Are Divorce Records Public in North Carolina?
Divorce records in North Carolina are considered public records and can be inspected or copied for a fee within the state. Provisions for copies of public records and fees are included in the North Carolina legislature § 132-6.2. This law makes it a requirement for public record custodians to allow members of the public to access these records in a timely manner.
Information pertaining to divorce court proceedings can be accessed at public access terminals in the clerk of court offices in North Carolina counties. These terminals provide access to the courts' case management system, the Civil Case Processing System or VCAP, which contains information on civil case proceedings from filing to disposition.
Divorce certificates can be obtained from the court clerk’s office in the county where the divorce was finalized or from the office of vital records. Copies of divorce decrees, divorce judgments, and other divorce documents can usually only be accessed through the court clerk’s office for a fee.
North Carolina Divorce Record
A divorce record or a dissolution of a marriage record is the most complete record that is created as a result of divorce proceedings. It contains information from the divorce papers, divorce decree, and other divorce documents. Essentially, a divorce (or dissolution of marriage) record is the case file for a divorce. Both parties are given a copy of this record after the divorce, and it is usually suggested that they keep it safe in case they want to make changes to it later. Accessing this type of record requires fees and identification, but is usually considered a public record and may be accessible through the clerk of courts and the state vital records office.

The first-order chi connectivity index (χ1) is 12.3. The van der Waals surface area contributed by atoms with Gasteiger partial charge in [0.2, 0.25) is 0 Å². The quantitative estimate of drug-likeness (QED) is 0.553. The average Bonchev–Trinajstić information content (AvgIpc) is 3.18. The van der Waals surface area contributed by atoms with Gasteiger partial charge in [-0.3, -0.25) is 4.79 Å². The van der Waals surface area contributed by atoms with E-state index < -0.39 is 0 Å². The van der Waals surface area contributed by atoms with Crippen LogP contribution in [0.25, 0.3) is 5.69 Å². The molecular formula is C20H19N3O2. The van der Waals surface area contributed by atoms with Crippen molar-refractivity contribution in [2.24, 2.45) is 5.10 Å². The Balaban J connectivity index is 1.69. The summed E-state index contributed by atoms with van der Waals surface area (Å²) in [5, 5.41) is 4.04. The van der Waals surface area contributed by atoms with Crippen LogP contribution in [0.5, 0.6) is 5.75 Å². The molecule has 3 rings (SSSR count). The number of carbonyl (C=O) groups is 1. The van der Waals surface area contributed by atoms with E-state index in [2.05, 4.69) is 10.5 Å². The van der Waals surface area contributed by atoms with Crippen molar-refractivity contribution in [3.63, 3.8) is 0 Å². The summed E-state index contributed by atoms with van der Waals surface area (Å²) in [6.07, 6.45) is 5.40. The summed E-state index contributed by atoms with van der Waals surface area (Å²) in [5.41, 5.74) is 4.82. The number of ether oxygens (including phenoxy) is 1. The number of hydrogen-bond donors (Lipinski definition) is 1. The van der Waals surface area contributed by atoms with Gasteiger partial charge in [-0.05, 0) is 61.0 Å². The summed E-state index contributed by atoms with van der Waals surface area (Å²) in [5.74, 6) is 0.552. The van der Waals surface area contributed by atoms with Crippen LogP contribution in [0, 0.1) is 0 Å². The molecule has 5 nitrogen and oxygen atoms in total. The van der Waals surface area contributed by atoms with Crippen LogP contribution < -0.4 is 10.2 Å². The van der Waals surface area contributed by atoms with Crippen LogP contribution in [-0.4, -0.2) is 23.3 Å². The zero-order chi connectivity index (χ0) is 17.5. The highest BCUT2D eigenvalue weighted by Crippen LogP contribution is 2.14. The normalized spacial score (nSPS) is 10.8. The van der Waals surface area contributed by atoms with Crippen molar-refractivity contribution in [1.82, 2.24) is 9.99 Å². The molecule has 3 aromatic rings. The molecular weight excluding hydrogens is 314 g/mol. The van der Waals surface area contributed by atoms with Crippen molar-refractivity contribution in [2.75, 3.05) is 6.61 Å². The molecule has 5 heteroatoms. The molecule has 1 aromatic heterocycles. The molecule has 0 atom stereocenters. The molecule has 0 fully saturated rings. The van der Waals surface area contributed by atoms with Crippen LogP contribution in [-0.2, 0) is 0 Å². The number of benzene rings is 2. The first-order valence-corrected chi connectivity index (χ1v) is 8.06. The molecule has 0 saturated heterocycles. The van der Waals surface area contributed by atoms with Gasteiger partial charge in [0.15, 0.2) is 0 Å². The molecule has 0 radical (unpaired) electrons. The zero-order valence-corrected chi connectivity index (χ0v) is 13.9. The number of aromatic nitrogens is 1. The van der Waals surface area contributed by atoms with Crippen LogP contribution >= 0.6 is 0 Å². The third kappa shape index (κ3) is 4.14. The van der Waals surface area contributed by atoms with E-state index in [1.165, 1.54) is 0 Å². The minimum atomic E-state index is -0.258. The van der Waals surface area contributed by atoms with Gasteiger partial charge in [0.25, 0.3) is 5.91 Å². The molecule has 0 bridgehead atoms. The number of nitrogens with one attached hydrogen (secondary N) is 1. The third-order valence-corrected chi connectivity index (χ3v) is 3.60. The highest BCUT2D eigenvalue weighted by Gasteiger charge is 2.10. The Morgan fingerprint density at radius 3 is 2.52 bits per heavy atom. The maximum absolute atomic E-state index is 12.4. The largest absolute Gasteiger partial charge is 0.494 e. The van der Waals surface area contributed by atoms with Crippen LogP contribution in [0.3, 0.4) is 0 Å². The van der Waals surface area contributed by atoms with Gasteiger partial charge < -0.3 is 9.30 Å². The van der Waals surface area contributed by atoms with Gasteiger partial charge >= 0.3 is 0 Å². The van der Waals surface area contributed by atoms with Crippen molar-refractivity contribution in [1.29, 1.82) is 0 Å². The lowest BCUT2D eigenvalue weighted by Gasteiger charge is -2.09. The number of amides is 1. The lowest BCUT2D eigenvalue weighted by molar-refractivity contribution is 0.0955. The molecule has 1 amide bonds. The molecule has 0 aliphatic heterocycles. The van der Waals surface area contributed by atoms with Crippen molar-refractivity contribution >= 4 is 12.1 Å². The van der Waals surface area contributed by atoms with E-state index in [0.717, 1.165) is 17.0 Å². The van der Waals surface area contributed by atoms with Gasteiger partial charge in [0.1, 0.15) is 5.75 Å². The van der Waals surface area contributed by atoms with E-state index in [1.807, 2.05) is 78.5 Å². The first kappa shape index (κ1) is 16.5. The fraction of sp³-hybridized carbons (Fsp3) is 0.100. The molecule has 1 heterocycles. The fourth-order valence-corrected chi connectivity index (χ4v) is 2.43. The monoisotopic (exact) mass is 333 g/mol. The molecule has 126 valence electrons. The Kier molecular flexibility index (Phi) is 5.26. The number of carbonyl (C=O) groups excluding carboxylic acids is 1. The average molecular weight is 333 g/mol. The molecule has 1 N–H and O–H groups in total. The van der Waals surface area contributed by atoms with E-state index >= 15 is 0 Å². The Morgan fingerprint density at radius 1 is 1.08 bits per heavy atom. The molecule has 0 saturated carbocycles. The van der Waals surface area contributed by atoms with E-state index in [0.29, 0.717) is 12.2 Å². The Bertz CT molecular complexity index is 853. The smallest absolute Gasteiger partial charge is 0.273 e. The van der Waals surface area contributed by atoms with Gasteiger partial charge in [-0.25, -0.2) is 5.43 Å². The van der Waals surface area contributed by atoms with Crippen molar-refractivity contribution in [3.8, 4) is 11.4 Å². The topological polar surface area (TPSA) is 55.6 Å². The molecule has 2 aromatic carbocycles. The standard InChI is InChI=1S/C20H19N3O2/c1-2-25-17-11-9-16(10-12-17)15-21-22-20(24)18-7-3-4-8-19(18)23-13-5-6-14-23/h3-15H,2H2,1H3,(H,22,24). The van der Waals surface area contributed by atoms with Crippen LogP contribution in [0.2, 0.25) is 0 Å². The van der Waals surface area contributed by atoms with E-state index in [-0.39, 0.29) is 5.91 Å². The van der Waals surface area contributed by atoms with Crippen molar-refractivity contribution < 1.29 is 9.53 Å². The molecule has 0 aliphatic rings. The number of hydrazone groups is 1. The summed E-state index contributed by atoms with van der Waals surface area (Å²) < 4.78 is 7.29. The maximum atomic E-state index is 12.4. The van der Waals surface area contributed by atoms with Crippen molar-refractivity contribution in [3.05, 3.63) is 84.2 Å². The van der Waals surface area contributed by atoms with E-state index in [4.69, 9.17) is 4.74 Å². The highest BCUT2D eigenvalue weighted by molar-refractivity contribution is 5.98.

How to Find Public Divorce Records Online
Government public record search portals, like those provided by county clerk's offices, can be used to find public divorce records online. In North Carolina, divorce cases are considered civil cases and are maintained as public records. Divorce is also commonly known as marriage dissolution, and it happens when two married people decide to reverse their decision to marry, ultimately ending it.
Publicly available divorce records are also managed and disseminated by some third-party aggregate sites. These sites are generally not limited by geographical record availability and may serve as a convenient jump-off point when researching specific or multiple records. However, third-party sites are not government-sponsored. As such, record availability may differ from official channels. The requesting party will be required to provide the following information to find a record using the search engines on third-party sites:
- The location of the record in question, including the city, county, or state where the case was filed.
- The name of someone involved, provided it is not a juvenile.
How to Obtain North Carolina Divorce Records From the State Vital Records Office
The North Carolina Vital Records Office holds and maintains divorce records from the year 1958 to the present. The Vital Records office also maintains birth, death, and marriage certificates. They can provide certified or uncertified copies of these records to requesting parties with a completed public records request form. For a certified copy, the cost is $24.00, and an additional $15.00 for every extra copy. This payment can be made in the form of a check or money order made out to North Carolina Vital Records. This request can be submitted in person or by mail. The address of the North Carolina Vital Records office is: